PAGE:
How far away are the walking tracks? Are you close to the centre of town, or out in the wilderness? What are the great restaurants and tourist spots and theme parks? How crowded does the pool get? Is there easy parking? Do you cater for families with young children?
Beat out your competition by telling the story of their experience (I know, I know—shoot me now) with you and show them that you really do care that they have a great time. If the video is engaging, well-produced and, most importantly, genuine, you have the opportunity to snag, for lack of a better term, a guest who may otherwise have simply glossed over your hotel as just another bed in a sea of beds.
TOOLS FOR THE JOB
As you consider video, you’ll inevitably start to wonder if you should leave video to the professionals or if you should do it yourself. What matters here is where the video ends up. In this case, your website.
Think about the video on your website in the same terms as your professional photography. Although everyone has a camera on their cell phone, you shouldn’t automatically assume that you’ll be able to do the job as well as it should be done. Professional photography and videography is much less about the equipment, and more about the experience and the efficiency.
Just as knowing how to apply a Band-Aid to your knee doesn’t make you a surgeon, neither does having a cell phone in your pocket make you a videographer. It’s just true that certain jobs should be left to the professionals. Trust me—the photography and video on your website should be done by a professional.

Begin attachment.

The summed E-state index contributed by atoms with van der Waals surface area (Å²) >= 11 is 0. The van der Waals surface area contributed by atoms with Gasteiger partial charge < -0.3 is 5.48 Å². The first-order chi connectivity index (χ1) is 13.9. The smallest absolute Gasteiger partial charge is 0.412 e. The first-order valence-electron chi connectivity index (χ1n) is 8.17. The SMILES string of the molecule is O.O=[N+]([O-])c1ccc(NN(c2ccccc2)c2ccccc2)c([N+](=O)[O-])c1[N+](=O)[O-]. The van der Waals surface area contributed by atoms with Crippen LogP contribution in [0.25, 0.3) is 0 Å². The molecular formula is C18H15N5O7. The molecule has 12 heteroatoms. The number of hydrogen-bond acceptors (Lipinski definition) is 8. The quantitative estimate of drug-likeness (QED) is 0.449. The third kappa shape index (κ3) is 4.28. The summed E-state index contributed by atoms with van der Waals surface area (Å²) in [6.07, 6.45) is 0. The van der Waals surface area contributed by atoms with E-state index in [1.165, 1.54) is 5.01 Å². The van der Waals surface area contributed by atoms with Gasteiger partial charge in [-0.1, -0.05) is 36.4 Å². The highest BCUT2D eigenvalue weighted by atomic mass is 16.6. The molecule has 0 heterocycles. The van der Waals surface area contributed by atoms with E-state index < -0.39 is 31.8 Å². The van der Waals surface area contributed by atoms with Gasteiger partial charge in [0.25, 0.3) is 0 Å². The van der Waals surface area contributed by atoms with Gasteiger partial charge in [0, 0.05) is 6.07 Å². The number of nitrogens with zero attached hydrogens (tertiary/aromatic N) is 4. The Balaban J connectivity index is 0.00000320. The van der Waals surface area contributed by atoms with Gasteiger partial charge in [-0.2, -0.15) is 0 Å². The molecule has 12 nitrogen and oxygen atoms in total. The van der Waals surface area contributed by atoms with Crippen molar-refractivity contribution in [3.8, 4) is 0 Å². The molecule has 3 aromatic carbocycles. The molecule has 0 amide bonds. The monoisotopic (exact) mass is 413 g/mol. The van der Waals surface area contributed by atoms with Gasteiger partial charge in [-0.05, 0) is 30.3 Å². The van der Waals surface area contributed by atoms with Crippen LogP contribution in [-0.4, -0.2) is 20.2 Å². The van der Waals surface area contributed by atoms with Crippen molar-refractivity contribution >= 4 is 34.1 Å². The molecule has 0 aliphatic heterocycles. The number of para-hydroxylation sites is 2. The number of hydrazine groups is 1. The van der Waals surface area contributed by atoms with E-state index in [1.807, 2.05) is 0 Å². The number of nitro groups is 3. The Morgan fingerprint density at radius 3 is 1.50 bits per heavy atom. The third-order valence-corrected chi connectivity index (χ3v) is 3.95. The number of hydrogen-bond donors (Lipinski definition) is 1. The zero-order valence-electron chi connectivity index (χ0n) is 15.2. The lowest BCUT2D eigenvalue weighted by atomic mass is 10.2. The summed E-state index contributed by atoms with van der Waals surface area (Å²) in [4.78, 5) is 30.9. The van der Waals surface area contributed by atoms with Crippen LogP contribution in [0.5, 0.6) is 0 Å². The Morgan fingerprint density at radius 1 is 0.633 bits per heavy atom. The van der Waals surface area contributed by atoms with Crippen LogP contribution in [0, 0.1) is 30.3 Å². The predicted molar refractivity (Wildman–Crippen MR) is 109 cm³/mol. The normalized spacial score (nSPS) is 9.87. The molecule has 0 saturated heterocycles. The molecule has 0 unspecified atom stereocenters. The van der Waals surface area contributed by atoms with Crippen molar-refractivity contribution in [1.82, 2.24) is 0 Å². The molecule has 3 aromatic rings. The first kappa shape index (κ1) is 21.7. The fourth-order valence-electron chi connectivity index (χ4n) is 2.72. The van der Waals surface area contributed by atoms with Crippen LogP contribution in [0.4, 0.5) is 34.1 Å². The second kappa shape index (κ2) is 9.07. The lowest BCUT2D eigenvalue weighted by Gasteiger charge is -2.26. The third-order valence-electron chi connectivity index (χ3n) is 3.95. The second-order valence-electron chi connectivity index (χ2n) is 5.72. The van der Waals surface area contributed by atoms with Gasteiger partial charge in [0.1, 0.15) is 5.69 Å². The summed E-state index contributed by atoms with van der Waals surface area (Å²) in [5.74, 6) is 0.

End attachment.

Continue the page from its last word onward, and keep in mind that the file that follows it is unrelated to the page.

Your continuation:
The reason for this is that poor photography or poor video can often be worse than having no photography or video at all. Remember, the sole purpose of your website is to show off the best your hotel has to offer. So if your skill as a photographer or videographer is at a professional-enough level (which it may well be—I don’t know you), there’s nothing to stop you from doing it yourself. If it isn’t, however, you should always bring in the pros.
Video is not one monolithic object, floating out in space ready to teach apes how to use stone-age tools. It is simply another component of visual media. Just as photography and text are. We might take text for granted, because it’s such a default form of communication. As video becomes more prevalent on the web, and especially on mobile, it’s time to start thinking about it as just another form of communication.
Where it really matters, however, understand that you need to put your best foot forward. You should be bringing in the pros to handle your hero video, but that doesn’t mean you shouldn’t understand how it works. Hopefully this piece has given you some insight into what video is about and how it should be used on your hotel website to ensure your first impressions lasts long enough to get that traveler to hit the Book Now button.
Nick’s background is with visual media, most notably photography and graphic design. His experience with composition, colouring and storytelling led him to his latest role at Raving Digital. He also dabbles with recording music, so he understands how important audio is in any video.
He’s worked at everything from checkout chick to business analyst to pizza chef, but somehow his loyalty lies with telling great stories with brilliant visuals and even brilliant-er sound.
As the director of photography, he’s often behind a camera, but then he’s also back in the studio splitting hairs over the amount of green in the shadows or the stereo spread of the room tone.